So, how do you improve those scores? The simple answer is to spend enough time and resources to review employee feedback thoroughly, so you can discover which issues you need to address, and how quickly. Let’s discuss how that works.
As with grilled cheese sandwiches, timing is crucial with eNPS surveys. Have them too frequently, and they lose their charm, but if you only conduct eNPS surveys annually, a lot of the best feedback you would have received is gone. And why is it gone? Because even great organizations experience turnover, and that means employees who would have given you valuable feedback left your organization sometime during the year.
One of the benefits of an eNPS survey is that they are quick and easy to take. So, you shouldn’t shy away from conducting them more frequently—either quarterly or semiannually. Think of eNPS as an early-warning system for critical employee experience issues: The sooner you can identify problems, the sooner you can address them and show your people that you care and are working on improving.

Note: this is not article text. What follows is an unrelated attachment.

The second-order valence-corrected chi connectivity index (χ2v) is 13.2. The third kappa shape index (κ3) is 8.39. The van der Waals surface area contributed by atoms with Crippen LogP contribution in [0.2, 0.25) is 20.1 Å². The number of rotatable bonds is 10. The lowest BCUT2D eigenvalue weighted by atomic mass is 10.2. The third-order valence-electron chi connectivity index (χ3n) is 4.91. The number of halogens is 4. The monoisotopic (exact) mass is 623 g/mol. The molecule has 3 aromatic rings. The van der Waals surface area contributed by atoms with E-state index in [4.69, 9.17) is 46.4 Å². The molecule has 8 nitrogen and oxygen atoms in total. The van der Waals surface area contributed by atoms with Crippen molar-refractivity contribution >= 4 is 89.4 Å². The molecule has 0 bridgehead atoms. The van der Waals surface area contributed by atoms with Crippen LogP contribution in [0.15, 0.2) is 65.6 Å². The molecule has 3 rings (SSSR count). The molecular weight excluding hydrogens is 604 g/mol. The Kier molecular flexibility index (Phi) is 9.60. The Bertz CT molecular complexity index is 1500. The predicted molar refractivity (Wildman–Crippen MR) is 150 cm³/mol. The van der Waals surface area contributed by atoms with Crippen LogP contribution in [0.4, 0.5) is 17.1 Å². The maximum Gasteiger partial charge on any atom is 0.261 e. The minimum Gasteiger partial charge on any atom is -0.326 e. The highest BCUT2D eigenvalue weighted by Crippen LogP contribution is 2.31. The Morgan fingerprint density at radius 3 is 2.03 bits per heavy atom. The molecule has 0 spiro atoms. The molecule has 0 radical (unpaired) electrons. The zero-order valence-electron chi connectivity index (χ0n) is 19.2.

After employees rate their organization, the second question asks them why they gave their organization that score. Our eNPS tool then uses keyword analysis to identify common topics within both positive and negative feedback groups.
If an employee is classified by the system as a promoter of their company (they rated the organization as a 9-10), their feedback is usually an indicator of what their company is doing well, which helps employers decide which programs and initiatives are worth continued investment. If an employee is considered neutral (7-8) or a detractor (0-6), their feedback may give employers the insight they need to prioritize areas in need of improvement.
Apply the Feedback
Remember, the keyword analysis is only a starting point. Sure, you may identify that unsatisfied employees are particularly unhappy with your benefits package, but you’ll need to peruse the responses carefully to figure out what exactly they dislike and what they need to be satisfied.